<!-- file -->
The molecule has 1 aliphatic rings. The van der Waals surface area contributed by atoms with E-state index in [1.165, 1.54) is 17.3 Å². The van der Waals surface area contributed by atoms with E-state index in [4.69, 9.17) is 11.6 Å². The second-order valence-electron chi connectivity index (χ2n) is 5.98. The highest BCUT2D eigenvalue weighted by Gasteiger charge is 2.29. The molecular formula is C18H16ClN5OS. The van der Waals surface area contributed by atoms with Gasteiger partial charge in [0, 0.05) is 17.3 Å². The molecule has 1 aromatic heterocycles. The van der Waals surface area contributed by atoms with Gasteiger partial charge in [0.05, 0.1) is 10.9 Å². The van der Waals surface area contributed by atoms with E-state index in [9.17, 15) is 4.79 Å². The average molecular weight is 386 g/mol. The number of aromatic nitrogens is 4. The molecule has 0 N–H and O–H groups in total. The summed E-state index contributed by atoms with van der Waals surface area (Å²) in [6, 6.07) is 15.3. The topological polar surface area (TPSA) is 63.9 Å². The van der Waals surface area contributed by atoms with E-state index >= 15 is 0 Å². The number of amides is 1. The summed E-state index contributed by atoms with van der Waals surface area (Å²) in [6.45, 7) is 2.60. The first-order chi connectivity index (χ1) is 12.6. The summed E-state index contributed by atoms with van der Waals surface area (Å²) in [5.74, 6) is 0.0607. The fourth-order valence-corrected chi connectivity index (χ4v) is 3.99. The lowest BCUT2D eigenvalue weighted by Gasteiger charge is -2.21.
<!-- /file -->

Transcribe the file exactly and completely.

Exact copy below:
The molecule has 1 aliphatic rings. The van der Waals surface area contributed by atoms with E-state index in [1.165, 1.54) is 17.3 Å². The van der Waals surface area contributed by atoms with E-state index in [4.69, 9.17) is 11.6 Å². The second-order valence-electron chi connectivity index (χ2n) is 5.98. The highest BCUT2D eigenvalue weighted by Gasteiger charge is 2.29. The molecular formula is C18H16ClN5OS. The van der Waals surface area contributed by atoms with Gasteiger partial charge in [0, 0.05) is 17.3 Å². The molecule has 1 aromatic heterocycles. The van der Waals surface area contributed by atoms with Gasteiger partial charge in [0.05, 0.1) is 10.9 Å². The van der Waals surface area contributed by atoms with E-state index in [9.17, 15) is 4.79 Å². The average molecular weight is 386 g/mol. The number of aromatic nitrogens is 4. The molecule has 0 N–H and O–H groups in total. The summed E-state index contributed by atoms with van der Waals surface area (Å²) in [6, 6.07) is 15.3. The topological polar surface area (TPSA) is 63.9 Å². The van der Waals surface area contributed by atoms with E-state index >= 15 is 0 Å². The number of amides is 1. The summed E-state index contributed by atoms with van der Waals surface area (Å²) in [6.45, 7) is 2.60. The first-order chi connectivity index (χ1) is 12.6. The summed E-state index contributed by atoms with van der Waals surface area (Å²) in [5.74, 6) is 0.0607. The fourth-order valence-corrected chi connectivity index (χ4v) is 3.99. The lowest BCUT2D eigenvalue weighted by Gasteiger charge is -2.21.